The morning after "THE interview" -- Omar Adullah's tweeted description, not ours -- was telecast, the Bharatiya Janata Party predictably went for ridicule. Equally predictably, Congress spokespersons began to insist that their party vice-president had presented himself as a candid and sincere politician. Neither trajectory has answered the post-interview questions we have: Was there a post-mortem? What were its findings? Had he been coached? By who? Were the questions vetted beforehand? Will there be more TV interviews? Will his answers change? And, most critically, will he actually answer questions?
When you know it as a party of sycophants, curiosity on how Congress insiders reacted to the first television interview of the Gandhi parivar scion are naturally high, especially in an election year that is still being pegged as a presidential style election between Rahul Gandhi and Narendra Modi.
Notwithstanding the widespread criticism that he botched it, and given today's protests over his comments on the 1984 riots in Delhi, one does expect the party's official post-mortem of the interview to be a studied one, setting the stage for future televised media interactions, if any.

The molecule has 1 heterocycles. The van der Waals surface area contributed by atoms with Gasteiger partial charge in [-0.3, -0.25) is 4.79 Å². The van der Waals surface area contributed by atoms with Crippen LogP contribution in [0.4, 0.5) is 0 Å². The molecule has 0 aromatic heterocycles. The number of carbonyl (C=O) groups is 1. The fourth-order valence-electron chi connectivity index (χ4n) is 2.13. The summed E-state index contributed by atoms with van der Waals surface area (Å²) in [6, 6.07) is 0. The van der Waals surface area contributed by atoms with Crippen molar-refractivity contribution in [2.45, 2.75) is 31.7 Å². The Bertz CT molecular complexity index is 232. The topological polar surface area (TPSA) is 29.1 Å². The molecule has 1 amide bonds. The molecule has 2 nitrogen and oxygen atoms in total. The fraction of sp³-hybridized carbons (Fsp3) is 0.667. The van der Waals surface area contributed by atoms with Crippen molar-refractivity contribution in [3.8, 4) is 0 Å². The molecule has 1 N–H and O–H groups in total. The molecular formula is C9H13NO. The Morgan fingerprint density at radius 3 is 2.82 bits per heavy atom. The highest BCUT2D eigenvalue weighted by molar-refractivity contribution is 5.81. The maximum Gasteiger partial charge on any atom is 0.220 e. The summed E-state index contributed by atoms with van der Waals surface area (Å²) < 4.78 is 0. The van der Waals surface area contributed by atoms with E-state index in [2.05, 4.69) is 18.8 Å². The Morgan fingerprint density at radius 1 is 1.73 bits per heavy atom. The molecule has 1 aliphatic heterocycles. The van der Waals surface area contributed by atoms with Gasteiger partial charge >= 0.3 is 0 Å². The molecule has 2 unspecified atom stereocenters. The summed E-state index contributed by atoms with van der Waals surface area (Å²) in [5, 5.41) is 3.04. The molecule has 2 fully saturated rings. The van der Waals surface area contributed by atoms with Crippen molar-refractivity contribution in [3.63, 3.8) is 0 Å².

Newspaper reports now suggest that the debut television interview by Rahul Gandhi has indeed sparked off a debate within the party. On one side are lined up the yes-men, who believe he successfully exploited the opportunity to showcase the UPA's achievements. But the whispers from those on the other side are getting increasingly audible, and they believe the interview could have critically damaged the party's prospects, especially in urban India where the 9 pm news and debates around it are taken incredibly seriously.
A senior journalist in Delhi told Firstpost that according to his well-placed sources, Rahul Gandhi's coterie is busy assuring him that he did a stellar job. "Perhaps the only person in his trusted circle who can give him negative feedback is Priyanka," he says, noting that she was sitting in the studio -- allegedly right behind Arnab Goswami -- during the interview. "But even she likely doesn't want to say too much and demoralise her brother."